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When it comes to matrimonial beds, make mine a double

kevin speidell The Globe and Mail

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In mattress size, as in religion and politics, young people often follow the example of their parents until they know enough to think for themselves.

When my husband and I got married 22 years ago, we started off the conversation about bed size with a fundamental difference. When the eager salesman approached us in the mattress store and asked, "What size were you looking for?" we answered at the same time: "Queen." "Double."

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My parents had a queen-size bed when I was growing up, so it had never occurred to me that there was something smaller out there.

I scrunched up my face at my soon-to-be-husband and said, "Really? That's so small."

He answered with words that any young bride wants to hear: "But we'll be closer together. Better for cuddling."

And just like that I was sold. We had our first double bed for 18 years.

Pregnancy provided the first major challenge. As I grew larger and each turn required the extra power of leg propulsion to get me all the way over, the entire bed would shift and shake. After the kids were born, we somehow managed to fit them into the small space between us if they happened to wake up in the night. I think our record is one toddler, one infant and one 50-pound black dog in bed at the same time.

When that old blue mattress became so worn it had two permanent dips on either side, and both of us kept waking up with sore backs, we realized it might be time to retire it. Once again I was thinking of queen-size beds. Wasn't this part of midlife? Moving up to the next best thing, giving ourselves a bit more room to spread out our sagging bodies and tired dreams?

But it turned out that a queen would cost several hundred dollars more, and we would also have to buy new bedding. We decided to get another double, even though we had to buy sheets anyway because the mattress's pillow top meant we would need some with the erotic designation "extra deep."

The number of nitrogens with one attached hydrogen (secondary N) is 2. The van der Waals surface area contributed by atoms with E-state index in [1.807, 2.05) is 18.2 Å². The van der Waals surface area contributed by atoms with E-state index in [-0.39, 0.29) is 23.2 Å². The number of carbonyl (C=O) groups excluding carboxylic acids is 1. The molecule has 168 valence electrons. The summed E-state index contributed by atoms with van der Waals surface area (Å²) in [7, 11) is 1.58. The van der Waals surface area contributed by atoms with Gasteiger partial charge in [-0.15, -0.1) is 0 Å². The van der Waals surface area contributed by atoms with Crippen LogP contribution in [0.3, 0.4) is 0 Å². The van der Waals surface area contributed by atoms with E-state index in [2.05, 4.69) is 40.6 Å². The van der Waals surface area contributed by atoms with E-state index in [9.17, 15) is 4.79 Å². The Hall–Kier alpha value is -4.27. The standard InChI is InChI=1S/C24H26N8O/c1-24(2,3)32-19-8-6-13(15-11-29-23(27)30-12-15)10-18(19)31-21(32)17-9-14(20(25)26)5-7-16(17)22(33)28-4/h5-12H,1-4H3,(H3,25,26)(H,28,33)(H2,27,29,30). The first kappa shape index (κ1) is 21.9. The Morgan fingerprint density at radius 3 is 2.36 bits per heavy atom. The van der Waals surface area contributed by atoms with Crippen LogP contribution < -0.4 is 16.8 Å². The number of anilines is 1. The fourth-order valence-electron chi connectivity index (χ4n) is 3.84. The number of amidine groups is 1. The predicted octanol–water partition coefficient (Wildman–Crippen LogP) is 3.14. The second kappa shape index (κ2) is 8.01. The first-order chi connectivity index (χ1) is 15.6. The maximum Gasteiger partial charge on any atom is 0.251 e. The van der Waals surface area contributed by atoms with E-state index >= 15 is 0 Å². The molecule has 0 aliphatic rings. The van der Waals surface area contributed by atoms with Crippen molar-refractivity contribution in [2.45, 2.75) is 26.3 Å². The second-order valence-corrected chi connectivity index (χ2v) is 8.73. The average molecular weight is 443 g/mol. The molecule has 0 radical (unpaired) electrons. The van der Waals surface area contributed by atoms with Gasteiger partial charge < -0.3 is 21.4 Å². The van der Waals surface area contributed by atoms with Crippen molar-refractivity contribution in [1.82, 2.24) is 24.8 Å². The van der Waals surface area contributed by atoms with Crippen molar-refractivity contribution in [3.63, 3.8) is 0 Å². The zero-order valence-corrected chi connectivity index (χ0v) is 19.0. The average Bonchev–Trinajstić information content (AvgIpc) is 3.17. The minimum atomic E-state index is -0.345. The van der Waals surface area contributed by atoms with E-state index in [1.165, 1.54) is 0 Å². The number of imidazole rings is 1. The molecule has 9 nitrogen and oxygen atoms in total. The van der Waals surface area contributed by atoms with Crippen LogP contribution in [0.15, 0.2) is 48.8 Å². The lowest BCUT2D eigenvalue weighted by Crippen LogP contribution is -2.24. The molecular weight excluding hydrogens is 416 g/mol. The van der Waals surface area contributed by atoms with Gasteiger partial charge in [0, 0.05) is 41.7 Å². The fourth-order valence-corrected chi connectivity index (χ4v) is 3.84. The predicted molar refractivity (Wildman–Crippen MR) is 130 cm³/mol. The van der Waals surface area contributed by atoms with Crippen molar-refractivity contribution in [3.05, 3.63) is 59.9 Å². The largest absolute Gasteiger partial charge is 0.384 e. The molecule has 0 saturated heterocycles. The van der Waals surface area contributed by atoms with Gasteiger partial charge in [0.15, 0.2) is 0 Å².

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I headed to the bed-and-bath store and was met by a young girl who asked if she could help me find anything.

"I'm looking for extra-deep sheets for a double bed."

"Double?" The salesgirl stared at me with something like disgust, then immediately went back to shoving square bricks of sheets into a display. "Nobody buys double beds any more. We don't carry full-size sheets."

"I just bought one," I said, challenging her. Silence.

"So what I am I supposed to do?" She shrugged. Not her problem.

It turned out that a discount chain still had double (or full-size) sheets, so I snapped up a few sets just in case I could never find them again. It felt like hoarding cassettes when everyone else had moved on to CDs.

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When we made room for the new bed, there was a brief moment when the mattresses were side by side. The new one was easily twice as thick as the old one. I felt sorry for old blue, and projected all my fears about breaking down and being used up onto that hunk of fabric and metal. This was the bed in which we had made love and babies – how could we just put it by the curb?

We moved the mattress into the basement, where it still leans tiredly against the wall, waiting to be pressed into service when guests come. But every time it starts to fall on me while I'm digging out the patio cushions, I wonder if we made the right choice by holding on. Isn't it healthy to let things go?

I've started mentally calculating how many beds we will go through in our whole marriage: one every 20 years or so? Maybe by the time we go to the retirement home, our children will be cleaning out our house and wondering why on earth there are three ratty-looking double mattress sets stacked in a giant pile in the basement.

I'm ready for that moment. All I'll have to do is say "We had a lot of sex in those beds," and the conversation will end.

Now that we've had two double beds, I think the pattern is set. As we age, we are less and less likely to make a big change, to buy a new bed frame and throw out all the linens. Besides, we've gotten used to the dimensions of a double bed, and I'm afraid that if we switched to a king size we wouldn't be able to find each other across all that space.

So we suffer through the

annoyances of small-bed life, because whatever happens to one of you in a double bed – insomnia or snoring or fitful dreams – happens to both of you. And we accommodate each other by getting up so that the other can rest.

Yesterday I couldn't fall asleep, so I went to the living room to read. When I came back, my side of the bed was already warm. As I pulled up the blanket, my husband shifted his leg just slightly so his foot was touching mine. We are never far from each other in this bed, no matter what happens or how many years pass.

Kings and queens, you have nothing on me. Even if I end up having to sew my own sheets some day, I will always make mine a double.

Rebecca Warren lives in Edmonton.

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